Detox for substances use and dependency refers to the removal of toxins from the body of an individual. Detox services seek to reduce the harms caused by intoxication and substance misuse and treat the immediate symptoms that occur post-use. Managing a life-threatening intoxication (e.g. overdose or alcohol poisoning) is not classified as detox and is generally treated in hospital environments like the emergency room.
When someone chooses to attend detox (all entry to withdrawal units in Canada must be voluntary), they have two potential routes: medical or social detox.
Medical detox refers to the most common understanding of withdrawal: individuals enter a hospital-like setting where they are looked over by physicians and nurses while going through withdrawal from alcohol or other substances.
Social detox, on the other hand, avoids the use of medical practices and medication to aid withdrawal. This type of detox offers a therapeutic, non-hospital environment to help ease withdrawal.
Today, most detox units offer a combination of medical and social detox services. Few are exclusively one or the other. For example, social detoxes may deliver medications to help ease withdrawals via non-medical staff instead of nurses or physicians.
Which Detox Type is Right for you?
A person’s withdrawal symptoms and detox needs will dictate which detox he or she should use.
Medical detox is advised for individuals who have been chronically dependent on a substance. It is also recommended for those with a history of complicated withdrawal experiences or other heroin problems. People who chronically use cocaine, heroin, prescription opioids, and alcohol generally require this type of detox. Individuals dependent on opiates such as heroin, morphine, and prescription painkillers have become accustom to a certain pattern of chemical (such as Dopamine) release in the brain. Opiate users will, thus, have a wide range of symptoms during detox depending on their length of use.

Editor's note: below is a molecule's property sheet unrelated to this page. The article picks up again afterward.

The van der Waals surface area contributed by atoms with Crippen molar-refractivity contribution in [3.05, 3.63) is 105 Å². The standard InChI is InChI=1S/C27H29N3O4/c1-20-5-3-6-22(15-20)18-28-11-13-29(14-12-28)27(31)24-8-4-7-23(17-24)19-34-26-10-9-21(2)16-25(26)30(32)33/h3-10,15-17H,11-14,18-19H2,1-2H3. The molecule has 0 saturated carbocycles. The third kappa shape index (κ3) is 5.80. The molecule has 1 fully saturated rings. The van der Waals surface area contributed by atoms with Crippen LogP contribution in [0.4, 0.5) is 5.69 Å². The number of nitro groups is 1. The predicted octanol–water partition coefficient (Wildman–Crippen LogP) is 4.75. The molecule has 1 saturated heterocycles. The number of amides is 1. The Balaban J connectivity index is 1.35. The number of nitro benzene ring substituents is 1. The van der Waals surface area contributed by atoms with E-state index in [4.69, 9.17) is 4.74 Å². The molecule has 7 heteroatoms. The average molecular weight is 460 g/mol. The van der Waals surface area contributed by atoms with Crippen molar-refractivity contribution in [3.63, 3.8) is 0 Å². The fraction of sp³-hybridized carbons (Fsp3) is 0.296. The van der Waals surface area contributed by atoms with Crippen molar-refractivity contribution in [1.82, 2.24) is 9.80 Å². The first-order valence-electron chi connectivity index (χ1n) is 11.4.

Severe dehydration, high blood pressure, and pain are common experiences that make withdrawing alone (e.g. going cold turkey) almost physiologically impossible. Most Canadian facilities require patients to be able to care for their own basic needs (e.g. personal hygiene and self-feeding).
Social detox is appropriate for individuals who are medically stable and of no harm to others or themselves. It allows for short-term withdrawal for those who do no require emergency medical care while also avoiding overnight incarceration. Social detox can be accomplished on an outpatient basis for those with mild-moderate symptoms (often associated with shorter-term use).